Danger from Romaine Lettuce Extends to US
People continue to get sick from romaine lettuce tainted with e-coli.
Officials say that 41 people have become ill and one has died. Thirteen people in this province have become ill.
Now people are ill from the same cause in the northeastern United States.
The Public Health Agency of Canada is collaborating with provincial public health partners, the Canadian Food Inspection Agency and Health Canada to investigate an outbreak of Escherichia coli O157, commonly called E. coli.
E. coli are bacteria that live naturally in the intestines of cattle, poultry and other animals. A common source of E. coli illness is raw fruits and vegetables that have come in contact with feces from infected animals. Leafy greens, such as lettuce, can become contaminated in the field by soil, contaminated water, animals or improperly composted manure. Lettuce can also be contaminated by bacteria during and after harvest from handling, storing and transporting the produce.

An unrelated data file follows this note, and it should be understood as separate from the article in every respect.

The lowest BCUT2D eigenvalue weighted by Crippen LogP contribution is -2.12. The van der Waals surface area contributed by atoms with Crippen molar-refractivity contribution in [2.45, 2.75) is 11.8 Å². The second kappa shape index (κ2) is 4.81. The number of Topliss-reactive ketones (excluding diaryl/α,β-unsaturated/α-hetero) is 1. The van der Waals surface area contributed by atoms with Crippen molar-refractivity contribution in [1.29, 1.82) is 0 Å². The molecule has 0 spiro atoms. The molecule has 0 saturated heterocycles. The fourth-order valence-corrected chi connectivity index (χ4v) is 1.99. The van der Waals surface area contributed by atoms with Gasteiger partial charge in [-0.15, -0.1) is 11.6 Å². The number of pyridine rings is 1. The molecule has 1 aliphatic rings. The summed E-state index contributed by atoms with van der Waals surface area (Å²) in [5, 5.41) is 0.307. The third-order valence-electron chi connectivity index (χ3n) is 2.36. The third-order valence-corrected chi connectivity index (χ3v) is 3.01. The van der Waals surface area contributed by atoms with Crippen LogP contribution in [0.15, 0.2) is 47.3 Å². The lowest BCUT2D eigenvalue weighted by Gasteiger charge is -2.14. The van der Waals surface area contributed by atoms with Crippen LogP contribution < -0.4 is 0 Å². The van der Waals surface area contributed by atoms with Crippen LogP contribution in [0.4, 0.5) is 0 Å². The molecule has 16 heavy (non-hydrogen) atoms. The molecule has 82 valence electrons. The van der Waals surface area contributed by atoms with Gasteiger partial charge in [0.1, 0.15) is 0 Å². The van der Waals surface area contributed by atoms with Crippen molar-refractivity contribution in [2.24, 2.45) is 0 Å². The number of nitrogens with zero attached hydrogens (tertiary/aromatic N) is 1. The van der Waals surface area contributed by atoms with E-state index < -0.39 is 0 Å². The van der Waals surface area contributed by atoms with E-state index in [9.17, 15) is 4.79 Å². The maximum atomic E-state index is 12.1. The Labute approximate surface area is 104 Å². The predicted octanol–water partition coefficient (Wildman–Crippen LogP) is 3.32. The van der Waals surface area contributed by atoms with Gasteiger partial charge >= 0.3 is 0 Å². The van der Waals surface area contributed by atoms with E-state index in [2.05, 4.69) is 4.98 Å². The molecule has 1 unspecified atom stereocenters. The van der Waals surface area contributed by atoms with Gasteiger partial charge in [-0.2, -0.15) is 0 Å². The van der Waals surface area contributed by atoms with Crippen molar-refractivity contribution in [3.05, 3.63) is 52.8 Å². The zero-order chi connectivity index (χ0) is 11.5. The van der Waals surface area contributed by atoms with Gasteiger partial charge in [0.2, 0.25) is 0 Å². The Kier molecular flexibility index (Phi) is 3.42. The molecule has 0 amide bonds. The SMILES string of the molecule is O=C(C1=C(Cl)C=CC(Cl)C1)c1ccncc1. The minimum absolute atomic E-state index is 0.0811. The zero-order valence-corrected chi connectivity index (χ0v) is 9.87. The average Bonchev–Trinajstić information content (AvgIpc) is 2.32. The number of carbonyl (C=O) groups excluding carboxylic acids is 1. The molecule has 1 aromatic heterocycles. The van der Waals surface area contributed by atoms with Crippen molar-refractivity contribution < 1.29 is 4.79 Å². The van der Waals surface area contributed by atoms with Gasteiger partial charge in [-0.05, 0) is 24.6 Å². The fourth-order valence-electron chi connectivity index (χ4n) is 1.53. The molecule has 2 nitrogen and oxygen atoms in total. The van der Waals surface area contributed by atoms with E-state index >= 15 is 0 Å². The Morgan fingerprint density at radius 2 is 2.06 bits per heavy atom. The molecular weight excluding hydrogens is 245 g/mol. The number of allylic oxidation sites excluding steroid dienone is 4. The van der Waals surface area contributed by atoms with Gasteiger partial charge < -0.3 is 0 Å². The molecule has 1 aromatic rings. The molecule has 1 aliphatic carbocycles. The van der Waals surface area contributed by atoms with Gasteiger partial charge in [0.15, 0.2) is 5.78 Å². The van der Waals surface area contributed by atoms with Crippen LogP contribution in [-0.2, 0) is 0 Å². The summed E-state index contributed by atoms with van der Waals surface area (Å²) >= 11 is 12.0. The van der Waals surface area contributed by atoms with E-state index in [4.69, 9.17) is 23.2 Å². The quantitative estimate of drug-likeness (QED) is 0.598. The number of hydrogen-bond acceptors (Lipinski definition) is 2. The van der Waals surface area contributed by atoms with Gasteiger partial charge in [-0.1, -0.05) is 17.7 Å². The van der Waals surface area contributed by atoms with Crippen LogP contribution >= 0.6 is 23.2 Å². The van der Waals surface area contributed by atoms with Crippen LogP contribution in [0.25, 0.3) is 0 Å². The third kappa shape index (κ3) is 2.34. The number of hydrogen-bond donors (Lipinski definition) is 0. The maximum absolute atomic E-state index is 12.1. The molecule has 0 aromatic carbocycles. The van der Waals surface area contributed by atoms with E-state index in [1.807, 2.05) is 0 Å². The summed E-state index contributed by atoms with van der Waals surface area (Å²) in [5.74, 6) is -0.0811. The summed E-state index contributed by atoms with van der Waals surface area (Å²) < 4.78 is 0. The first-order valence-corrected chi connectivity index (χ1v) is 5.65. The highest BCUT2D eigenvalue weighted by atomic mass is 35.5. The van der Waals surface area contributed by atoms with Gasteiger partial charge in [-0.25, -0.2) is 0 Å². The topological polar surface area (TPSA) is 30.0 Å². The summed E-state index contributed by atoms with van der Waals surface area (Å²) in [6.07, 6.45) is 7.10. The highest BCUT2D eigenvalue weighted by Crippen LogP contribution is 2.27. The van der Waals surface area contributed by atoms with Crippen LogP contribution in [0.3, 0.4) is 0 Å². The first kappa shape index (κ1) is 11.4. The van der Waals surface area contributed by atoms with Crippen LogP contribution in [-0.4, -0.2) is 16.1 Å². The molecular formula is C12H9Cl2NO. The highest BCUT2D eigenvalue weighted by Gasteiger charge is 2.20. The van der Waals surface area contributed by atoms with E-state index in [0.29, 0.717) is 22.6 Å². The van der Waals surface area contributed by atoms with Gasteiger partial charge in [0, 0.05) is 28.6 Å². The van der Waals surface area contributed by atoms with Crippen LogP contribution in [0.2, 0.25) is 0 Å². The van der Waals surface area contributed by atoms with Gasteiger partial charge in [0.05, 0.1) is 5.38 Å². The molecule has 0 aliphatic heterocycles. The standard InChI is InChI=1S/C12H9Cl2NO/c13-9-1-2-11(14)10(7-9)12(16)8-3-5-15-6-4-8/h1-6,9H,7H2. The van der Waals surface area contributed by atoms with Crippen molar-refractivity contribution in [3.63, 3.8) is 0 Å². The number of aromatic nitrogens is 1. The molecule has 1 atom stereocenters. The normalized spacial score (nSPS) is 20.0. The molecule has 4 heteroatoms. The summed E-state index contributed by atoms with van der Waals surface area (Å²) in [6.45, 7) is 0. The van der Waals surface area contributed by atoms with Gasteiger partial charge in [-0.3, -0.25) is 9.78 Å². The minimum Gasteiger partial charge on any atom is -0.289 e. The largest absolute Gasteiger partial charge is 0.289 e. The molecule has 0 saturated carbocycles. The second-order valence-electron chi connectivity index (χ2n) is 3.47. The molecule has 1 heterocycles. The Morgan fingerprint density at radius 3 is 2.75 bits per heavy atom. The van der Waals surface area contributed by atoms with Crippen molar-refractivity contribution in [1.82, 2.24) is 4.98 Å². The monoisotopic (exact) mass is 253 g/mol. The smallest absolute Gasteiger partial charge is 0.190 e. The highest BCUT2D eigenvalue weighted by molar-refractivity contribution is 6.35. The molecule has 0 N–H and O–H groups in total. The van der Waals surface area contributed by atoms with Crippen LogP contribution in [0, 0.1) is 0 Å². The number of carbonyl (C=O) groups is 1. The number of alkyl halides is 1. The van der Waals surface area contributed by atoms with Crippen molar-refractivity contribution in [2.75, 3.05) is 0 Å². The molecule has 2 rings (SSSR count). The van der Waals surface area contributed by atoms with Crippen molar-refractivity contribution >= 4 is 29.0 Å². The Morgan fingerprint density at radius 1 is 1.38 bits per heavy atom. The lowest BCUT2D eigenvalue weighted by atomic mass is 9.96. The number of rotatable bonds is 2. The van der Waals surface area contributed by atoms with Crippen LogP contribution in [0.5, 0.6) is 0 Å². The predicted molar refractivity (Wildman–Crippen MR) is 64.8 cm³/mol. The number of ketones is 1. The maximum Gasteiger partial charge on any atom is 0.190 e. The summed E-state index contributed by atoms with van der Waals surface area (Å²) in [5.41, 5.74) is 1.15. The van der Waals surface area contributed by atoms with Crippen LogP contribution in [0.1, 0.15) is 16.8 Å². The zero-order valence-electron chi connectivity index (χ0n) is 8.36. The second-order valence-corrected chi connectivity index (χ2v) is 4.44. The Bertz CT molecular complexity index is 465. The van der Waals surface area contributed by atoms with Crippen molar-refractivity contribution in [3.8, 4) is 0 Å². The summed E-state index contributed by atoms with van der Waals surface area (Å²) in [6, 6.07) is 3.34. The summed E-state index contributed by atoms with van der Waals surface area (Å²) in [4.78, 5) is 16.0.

Contamination in lettuce is also possible at the grocery store, in the refrigerator, or from counters and cutting boards through cross-contamination with harmful bacteria from raw meat, poultry or seafood. Most E. coli strains are harmless to humans, but some varieties cause illness.